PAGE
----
She got some A-levels, “didn’t do the university thing” and describes a powerful early-career insecurity. “I am not well read. I’ve always been aware of that. There would be conversations during rehearsal and I’d be thinking: ‘I don’t know what these people are talking about.’ Whereas now, I’ll just say: ‘I’ve got a complete hole there – tell me what should I read.’ But back then, I didn’t even know how to do that.”
But there was something else; she’d known since forever that she wanted to act, but absolutely hated all its trappings. “It took me a long time before I would tell anybody I was an actor, even when I was earning money as an actor.” What did she say she did instead? “I once told somebody I was a tree surgeon, which was a really stupid thing to do. After that I just used to say: ‘I temp in offices.’”
I ask her if that strikes her as at all strange, because it does me. “No, it strikes me as necessary. I didn’t know how to deal with it. Or I didn’t want to deal with it. ‘So what have you done? What have you been in?’ That conversation over and over again. It felt like pressure. It felt to me like I was still in the water, looking around thinking, where do I swim to?” This pressure ramped up with Our Friends in the North, an absolutely stunning drama that launched the careers of every damn person in it: besides McKee, Christopher Eccleston, Daniel Craig and Mark Strong. “We’d all done enough work to feel comfortable on the shop floor, but nothing that had been given a massive amount of attention,” she remembers.
Our Friends was a critical hit and a lasting monument to a particular era of British drama – it was fierce, political, passionate and intensely human. I moan, briefly, that you rarely see that dignity accorded to working-class culture in modern British TV, and she asks: “What did you think of Sherwood?” And I go: “Oh, OK then, maybe you do.” She says, with an optimism underpinned by deep pessimism: “Obviously, we’re going through such a massive amount in terms of what’s happening nationally that we are going to have more narratives exploring poverty and inequality. We may need some time, but it will happen. You’ll get those stories and we will have that representation. It will be imperative.”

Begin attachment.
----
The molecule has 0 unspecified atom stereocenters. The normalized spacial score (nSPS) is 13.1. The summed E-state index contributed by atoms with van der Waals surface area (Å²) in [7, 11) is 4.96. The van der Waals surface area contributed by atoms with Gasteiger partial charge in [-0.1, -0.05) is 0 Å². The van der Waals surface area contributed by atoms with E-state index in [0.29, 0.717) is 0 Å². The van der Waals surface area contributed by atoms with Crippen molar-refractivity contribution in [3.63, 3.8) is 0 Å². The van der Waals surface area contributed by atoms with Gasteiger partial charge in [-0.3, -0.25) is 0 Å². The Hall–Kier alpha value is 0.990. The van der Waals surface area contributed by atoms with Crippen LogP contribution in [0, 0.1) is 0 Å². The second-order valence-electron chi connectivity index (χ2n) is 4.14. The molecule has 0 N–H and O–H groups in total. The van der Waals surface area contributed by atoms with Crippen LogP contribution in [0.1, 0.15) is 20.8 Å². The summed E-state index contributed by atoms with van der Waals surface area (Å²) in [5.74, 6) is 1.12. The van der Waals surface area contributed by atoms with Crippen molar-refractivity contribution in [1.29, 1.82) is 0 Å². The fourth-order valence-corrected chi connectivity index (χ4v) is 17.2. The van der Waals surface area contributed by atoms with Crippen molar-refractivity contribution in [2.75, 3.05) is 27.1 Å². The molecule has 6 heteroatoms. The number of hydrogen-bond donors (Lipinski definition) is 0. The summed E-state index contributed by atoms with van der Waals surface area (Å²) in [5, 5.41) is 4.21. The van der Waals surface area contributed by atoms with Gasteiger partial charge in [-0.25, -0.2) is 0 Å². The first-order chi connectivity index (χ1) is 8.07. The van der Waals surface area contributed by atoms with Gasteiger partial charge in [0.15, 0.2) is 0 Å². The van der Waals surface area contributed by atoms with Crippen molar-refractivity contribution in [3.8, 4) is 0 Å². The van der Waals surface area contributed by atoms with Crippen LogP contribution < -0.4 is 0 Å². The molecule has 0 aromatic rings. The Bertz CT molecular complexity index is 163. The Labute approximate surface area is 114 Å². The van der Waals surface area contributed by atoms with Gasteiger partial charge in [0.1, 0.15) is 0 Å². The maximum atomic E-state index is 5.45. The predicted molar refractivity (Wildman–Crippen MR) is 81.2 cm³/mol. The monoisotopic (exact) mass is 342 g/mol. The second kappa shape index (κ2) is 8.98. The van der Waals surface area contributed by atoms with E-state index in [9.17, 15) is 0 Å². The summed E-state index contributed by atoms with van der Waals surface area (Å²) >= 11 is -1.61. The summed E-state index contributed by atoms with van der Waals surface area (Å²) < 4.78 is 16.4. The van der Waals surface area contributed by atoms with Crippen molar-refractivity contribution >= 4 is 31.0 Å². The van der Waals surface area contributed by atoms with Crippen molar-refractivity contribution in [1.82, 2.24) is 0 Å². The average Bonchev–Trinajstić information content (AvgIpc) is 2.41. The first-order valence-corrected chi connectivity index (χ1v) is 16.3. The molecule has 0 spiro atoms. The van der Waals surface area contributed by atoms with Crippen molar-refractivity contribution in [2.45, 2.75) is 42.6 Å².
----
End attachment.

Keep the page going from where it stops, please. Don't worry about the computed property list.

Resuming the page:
After Our Friends in the North, she sealed her status as an obvious lead, and went on to play Clive Owen’s girlfriend, Marion, in Croupier, Nadia in Michael Winterbottom’s fabulous Wonderland, Bella (the one who threw Hugh Grant over for Tim McInnerny) in Notting Hill. These all came thick and fast in the late 90s, and McKee has mixed feelings about the era. “There was a time, particular to young women, when you were expected to be a personality as well. And that was part of the machine, if you like. Nobody says: ‘This is what happens,’ it’s not like it’s spoken about. But there was a well trodden path, and when I said: ‘I don’t really want to do that,’ it jarred with a lot of the rhythms of the way things go. That element, I didn’t know what to do with, when it came my way. I just go to work, and now I’m home, and this home is mine, go away.”
She speaks elliptically, and it’s often hard to figure out whether she’s talking about just ambient sexism, openly predatory behaviour, or the more amorphous sense of actors being cannon fodder in periodic volleys of greedy attention. The predatory behaviour passed her by: “I’ve been extremely fortunate to have that relationship in my life for such a long time, in this business,” she says of her marriage. But when #MeToo broke, “and the stories began to emerge, it certainly wasn’t a surprise”. But times have really changed, she says. “I think that sometimes there’s a way of speaking to one another which has to do with some kind of perceived banter, like a way of getting on. And I think that has been examined. Because what lies below it sometimes is not brilliant for young women.”
She describes a Carol Morley film she has made but that has not yet been released, Typist Artist Pirate King, where they had an on-set therapist (“I have no idea if they were busy. I guess you shouldn’t have any idea”). McKee says it’s common practice, now, at the start of a shoot, “to watch a video about what to do if you feel like you’ve witnessed behaviour, or you’ve been party to behaviour, which is not acceptable. Over the years, you learn to negotiate, but you learn the hard way. I don’t think we should keep doing that to young people.”
When you look at how McKee’s career has unfolded, you get a sense not that she holds herself back for the highbrow (she was great in Line of Duty and Catherine the Great), nor that she’s in low demand (there’s generally been around a feature film a year since Our Friends, including Hector, Atonement and In the Loop), but rather that she was never looking to maximise her screen time, would rather be in an ensemble than at the centre. The general vibe is ask not what the part will do for you but what you will do for the part.
That’s not it at all, she says. “Basically, what I seek is variety. If I feel like I’ve had a very strong experience – for example, we’ve just finished a Pinter play – what I usually seek then is the opposite. It’s not like I have loads of choices, but I’ll always make a decision hoping I’ll exercise different muscles, think differently and have different creative requirements. It’s almost sometimes a bit obtuse. I’m chasing it because it’s different.”
At this point, I laugh, because obtuse is so far from being the right word for such a subtle, searching actor. And she laughs, too, even though she doesn’t know what I’m laughing at, just because, as I predicted, she’s nice.
My Policeman is out in UK cinemas on 21 October and will be available on Prime Video from 4 November. Our Friends in the North is streaming now on BBC iPlayer.